Bianchi travelled with us around Europe, Japan and the States for the next couple of years and they were some of the best years of my life, without any doubt.  Bianchi was a huge part of that.
As much as he was a business man, determinedly making his way up the industry ladder and hungry for success, he absolutely loved coming out on tour with us.  He loved a piss up as much as we did, in fact, he could drink us all under the table, which he did on many an occasion, although Roddy has always stated that he must cheat somehow, and as much as his manager head came on whenever needed, he was as usually in the middle of the nonsense right along with the rest of us.  More than anything though, you really felt he was a genuine fan of the band, it was like the songs were as much his as ours.  It's a wonderful thing to have that kind of support.

During that first European tour, supporting Biohazard, we had a bit of an icy relationship with their tour manager, Bob Bulldog.  It was the general consensus that he was Evan's man, and he treated him like a fucking God.  He treated us with an ever so subtle air of condescension and you could tell that he didn't really trust us one hundred percent.  Fair enough I suppose.  But Bianchi and Doug were determined to out tour manage him, which they did it's fair to say.  Bob was very loud and very American, Dave was very gabby and assured, but in a more charming, southern lad way.  I remember a night in particular when we played in the Bavarian town of Lindau and Bulldog had some beef with the promoter over money.  I don't know the exact crack, but I'm guessing he wasn't being paid the full amount.  The situation got heated for a while but eventually it was sorted.  The thing is, Bianchi was calm the whole time.  He spoke to the promoter with respect and at the same time authority and needless to say we were paid what we were owed.  Whilst Bulldog was stomping around shouting his mouth off but not really getting much achieved, Bianchi was getting us our money.  Not only that he was somehow charming the promoter into giving us a load more booze and by the end of the affair the promoter was telling him we'd be welcome back any time.  I remember being sat on the bus with Doug and Bianchi afterwards, Bianchi smug a fuck, explaining to Doug the cruciality of knowing when the need for talking over fighting comes into play.  An hour or so later we're having an after party in one of the backstage rooms with all the newly acquired booze and Bianchi is off his fucking nut!  He goes on the rampage with a broom, sweeping a table full of booze and glass onto the floor, laying waste to the place, and a couple of hours after that he's brought a skinhead onto the bus to ride with us after we've just had a full on riot with some Nazi's.  Weird situation.  But that's another story that will be explained later... In fact almost all of those major stories involve Bianchi, such as the jail incident in Spain and the hash cake affair in Holland, and they deserve their own dedicated time to be told in full.  They will be at some point.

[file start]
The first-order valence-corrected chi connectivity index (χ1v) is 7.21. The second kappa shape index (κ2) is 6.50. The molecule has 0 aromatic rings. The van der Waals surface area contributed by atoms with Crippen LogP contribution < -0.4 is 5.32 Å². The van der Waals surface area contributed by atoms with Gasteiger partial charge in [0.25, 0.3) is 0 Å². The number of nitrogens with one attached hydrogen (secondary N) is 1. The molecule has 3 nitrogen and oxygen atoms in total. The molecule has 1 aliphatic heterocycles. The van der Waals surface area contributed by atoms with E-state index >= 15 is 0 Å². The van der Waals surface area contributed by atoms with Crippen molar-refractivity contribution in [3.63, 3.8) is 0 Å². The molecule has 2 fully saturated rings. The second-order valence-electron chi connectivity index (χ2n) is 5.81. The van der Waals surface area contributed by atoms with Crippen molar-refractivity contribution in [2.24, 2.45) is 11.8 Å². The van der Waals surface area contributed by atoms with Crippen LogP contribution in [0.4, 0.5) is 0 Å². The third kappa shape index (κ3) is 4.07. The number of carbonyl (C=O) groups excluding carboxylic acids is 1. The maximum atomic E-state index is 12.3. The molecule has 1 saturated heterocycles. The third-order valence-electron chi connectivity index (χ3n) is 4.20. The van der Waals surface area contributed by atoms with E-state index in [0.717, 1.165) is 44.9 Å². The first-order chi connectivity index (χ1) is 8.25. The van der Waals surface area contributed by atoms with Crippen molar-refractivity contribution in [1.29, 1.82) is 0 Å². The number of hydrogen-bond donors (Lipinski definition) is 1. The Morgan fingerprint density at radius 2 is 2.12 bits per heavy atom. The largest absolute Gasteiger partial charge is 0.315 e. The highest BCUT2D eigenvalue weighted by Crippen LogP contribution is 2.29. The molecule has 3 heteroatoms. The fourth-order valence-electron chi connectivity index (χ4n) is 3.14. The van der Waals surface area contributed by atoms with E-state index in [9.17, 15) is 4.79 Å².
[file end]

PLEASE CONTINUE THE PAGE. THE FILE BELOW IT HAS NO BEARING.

The thing I loved about Bianchi though, is no matter how business like and serious he needed to be, the Corby boy in him was never far from the surface and never needed much convincing to come out and play.  I remember one time on the bus, one of those decadent nights where we'd all drank a ridiculous amount of booze, after watching Daz down a third of a bottle of Grouse, not completely willingly if I'm honest, Bianchi went one better and drank a huge gulp of aftershave.  I remember him choking on his own poisonous saliva and shouting he's gone blind.  Fucking nonsense.